6 Matriarchies Still Functioning Today

In these communities, women hold the power.


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The Mosuo of China (living in the foothills of the Himalayan Mountains) are one of the best-known examples of a matrilineal society, where inheritance is passed down the female line and women have their choice of partners. In fact, they practice something called a "walking marriage," which is essentially the practice of women choosing their partner by walking to his home—and many women have multiple partners/marriages. Children take their mother's name and live with their mothers, while the men may or may not be involved in the raising of the kids. They often live with extended families in large households, with women handling all business decisions. Men often play a role politics, but the most respected person in any household is the grandmother. (For more insight, check out this short documentary.) 

Fun fact: There is no word in their language for "father" or "husband." 


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Also known as Minang, this group is located in Indonesia, and is matrilineal in that property, land, and inheritance is passed from mother to daughter. Low inheritance—such as income—is passed from father to son. In the past, this kept women in power, but now, "low income" is taking precedent and making a bit of a change in their modernizing society. Lineage is still traced through the mother's line, though, and the mother is the head of the family. Grooms are traditionally "given away" to the bride by female members of his family, who escort him to the home of the bride. Power and authority are generally shared between men and women, with women ruling the "domestic" sphere and men ruling the political and spiritual roles. Both genders believe this gives each equal footing. While the clan chief is male, women select the chief and have the power to remove him should he fail as a leader.


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The Akan society is a multi-ethnic group in Ghana, where everything centers around a matriclan, clans founded by women. Men are often leaders of the clan, but their power comes from matrilineal lines—meaning power is descended through the man's mothers and sisters. Men not only support their own families, but also the families of his female relatives. Women conduct many rites and ceremonies—like funerals—and are typically leaders in the food and domestic spheres.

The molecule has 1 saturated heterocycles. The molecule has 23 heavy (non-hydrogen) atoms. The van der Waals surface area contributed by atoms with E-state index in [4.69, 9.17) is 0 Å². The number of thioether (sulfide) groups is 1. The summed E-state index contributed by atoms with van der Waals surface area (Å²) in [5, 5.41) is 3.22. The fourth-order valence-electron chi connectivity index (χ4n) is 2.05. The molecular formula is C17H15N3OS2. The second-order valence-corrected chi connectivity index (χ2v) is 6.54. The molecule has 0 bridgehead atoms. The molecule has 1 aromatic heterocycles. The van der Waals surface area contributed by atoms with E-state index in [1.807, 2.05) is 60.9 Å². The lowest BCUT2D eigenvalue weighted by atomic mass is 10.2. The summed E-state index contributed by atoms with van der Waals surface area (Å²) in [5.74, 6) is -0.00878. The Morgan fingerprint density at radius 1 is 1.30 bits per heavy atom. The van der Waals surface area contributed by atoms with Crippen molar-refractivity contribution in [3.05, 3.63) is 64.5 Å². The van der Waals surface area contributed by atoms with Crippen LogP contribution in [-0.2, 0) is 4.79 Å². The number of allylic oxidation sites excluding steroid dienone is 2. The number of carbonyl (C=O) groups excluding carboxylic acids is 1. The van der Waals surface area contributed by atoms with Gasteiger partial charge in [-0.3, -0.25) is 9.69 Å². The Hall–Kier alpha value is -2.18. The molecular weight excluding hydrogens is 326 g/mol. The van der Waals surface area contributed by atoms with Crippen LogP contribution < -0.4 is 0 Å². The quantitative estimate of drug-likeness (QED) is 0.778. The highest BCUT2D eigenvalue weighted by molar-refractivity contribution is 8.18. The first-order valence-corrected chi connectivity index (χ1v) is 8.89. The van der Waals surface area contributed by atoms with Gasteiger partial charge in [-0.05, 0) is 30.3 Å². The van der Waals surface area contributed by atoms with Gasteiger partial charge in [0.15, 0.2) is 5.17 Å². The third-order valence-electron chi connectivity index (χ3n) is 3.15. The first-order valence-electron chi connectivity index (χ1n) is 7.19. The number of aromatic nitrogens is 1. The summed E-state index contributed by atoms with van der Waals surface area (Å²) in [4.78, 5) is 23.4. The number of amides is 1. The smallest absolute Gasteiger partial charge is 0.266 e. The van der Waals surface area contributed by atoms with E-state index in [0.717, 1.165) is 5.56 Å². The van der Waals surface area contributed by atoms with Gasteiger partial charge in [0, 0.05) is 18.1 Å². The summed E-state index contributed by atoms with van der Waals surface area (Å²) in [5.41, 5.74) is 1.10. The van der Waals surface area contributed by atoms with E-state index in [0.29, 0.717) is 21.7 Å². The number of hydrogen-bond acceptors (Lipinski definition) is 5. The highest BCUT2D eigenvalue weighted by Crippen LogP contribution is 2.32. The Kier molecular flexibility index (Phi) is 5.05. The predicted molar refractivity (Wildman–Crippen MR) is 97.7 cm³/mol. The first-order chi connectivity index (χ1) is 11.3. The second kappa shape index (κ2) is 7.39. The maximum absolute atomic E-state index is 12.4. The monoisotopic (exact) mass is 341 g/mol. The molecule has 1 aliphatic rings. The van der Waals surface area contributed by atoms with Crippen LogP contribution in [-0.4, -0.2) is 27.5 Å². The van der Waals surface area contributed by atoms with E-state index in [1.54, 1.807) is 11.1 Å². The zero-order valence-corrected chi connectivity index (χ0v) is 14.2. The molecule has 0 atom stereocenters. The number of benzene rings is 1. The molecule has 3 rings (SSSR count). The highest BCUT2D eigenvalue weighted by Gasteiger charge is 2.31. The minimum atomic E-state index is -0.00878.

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Located in Costa Rica and northern Panama, the Bribri is a matrilineal line where women inherit the lands and create extended families. Children enter the mother's clan, and grandmothers are seen as the arbiters of tradition and knowledge. While men take on roles of importance, they are not allowed to "pass on" this knowledge or job to their sons, but rather only to their female relatives' sons. Women are given the right and ritual to prepare the cacao used in sacred Bribri rituals, giving them utmost importance in any clan. 


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An indigenous group in India and Bangladesh, Garos take clan titles from their mothers, with the youngest daughters inheriting property from their mother. While the society is matrilineal, men do hold power and are given the right to govern. 


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Tuareg are Berber people who live a nomadic lifestyle living in the Saharan dessert. In society, women have high status and the tribes are organized into confederations, where many women hold the power of reading and writing, with men herding livestock. Livestock and other movable property, however, are owned largely by women, whereas personal property is owned and inherited regardless of gender. The Tuareg are Muslim but are also influenced by their pre-existing beliefs—including matrilineal customs. 

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